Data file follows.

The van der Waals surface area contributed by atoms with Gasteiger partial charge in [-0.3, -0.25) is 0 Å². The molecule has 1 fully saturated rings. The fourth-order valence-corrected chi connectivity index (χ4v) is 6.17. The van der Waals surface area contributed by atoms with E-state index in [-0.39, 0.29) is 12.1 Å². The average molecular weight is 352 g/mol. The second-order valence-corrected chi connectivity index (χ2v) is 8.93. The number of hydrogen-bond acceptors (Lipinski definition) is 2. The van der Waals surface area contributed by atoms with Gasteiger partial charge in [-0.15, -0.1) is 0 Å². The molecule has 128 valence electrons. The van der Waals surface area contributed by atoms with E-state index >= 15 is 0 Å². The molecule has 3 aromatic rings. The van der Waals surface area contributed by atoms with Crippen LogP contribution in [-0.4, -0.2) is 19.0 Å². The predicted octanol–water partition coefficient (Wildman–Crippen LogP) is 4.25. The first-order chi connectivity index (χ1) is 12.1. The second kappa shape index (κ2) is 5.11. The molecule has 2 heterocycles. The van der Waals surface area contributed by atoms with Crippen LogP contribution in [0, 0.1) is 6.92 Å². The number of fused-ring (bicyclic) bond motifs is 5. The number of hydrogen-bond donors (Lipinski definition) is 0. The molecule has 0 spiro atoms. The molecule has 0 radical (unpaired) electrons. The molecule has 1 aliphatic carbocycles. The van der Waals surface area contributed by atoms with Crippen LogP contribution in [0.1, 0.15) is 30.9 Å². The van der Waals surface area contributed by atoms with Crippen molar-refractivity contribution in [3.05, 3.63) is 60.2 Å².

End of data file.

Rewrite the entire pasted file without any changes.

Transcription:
The van der Waals surface area contributed by atoms with Gasteiger partial charge in [-0.3, -0.25) is 0 Å². The molecule has 1 fully saturated rings. The fourth-order valence-corrected chi connectivity index (χ4v) is 6.17. The van der Waals surface area contributed by atoms with E-state index in [-0.39, 0.29) is 12.1 Å². The average molecular weight is 352 g/mol. The second-order valence-corrected chi connectivity index (χ2v) is 8.93. The number of hydrogen-bond acceptors (Lipinski definition) is 2. The van der Waals surface area contributed by atoms with Gasteiger partial charge in [-0.15, -0.1) is 0 Å². The molecule has 128 valence electrons. The van der Waals surface area contributed by atoms with E-state index >= 15 is 0 Å². The molecule has 3 aromatic rings. The van der Waals surface area contributed by atoms with Crippen LogP contribution in [-0.4, -0.2) is 19.0 Å². The predicted octanol–water partition coefficient (Wildman–Crippen LogP) is 4.25. The first-order chi connectivity index (χ1) is 12.1. The second kappa shape index (κ2) is 5.11. The molecule has 2 heterocycles. The van der Waals surface area contributed by atoms with Crippen LogP contribution in [0, 0.1) is 6.92 Å². The number of fused-ring (bicyclic) bond motifs is 5. The number of hydrogen-bond donors (Lipinski definition) is 0. The molecule has 0 spiro atoms. The molecule has 0 radical (unpaired) electrons. The molecule has 1 aliphatic carbocycles. The van der Waals surface area contributed by atoms with Crippen LogP contribution in [0.1, 0.15) is 30.9 Å². The van der Waals surface area contributed by atoms with Crippen molar-refractivity contribution in [3.05, 3.63) is 60.2 Å².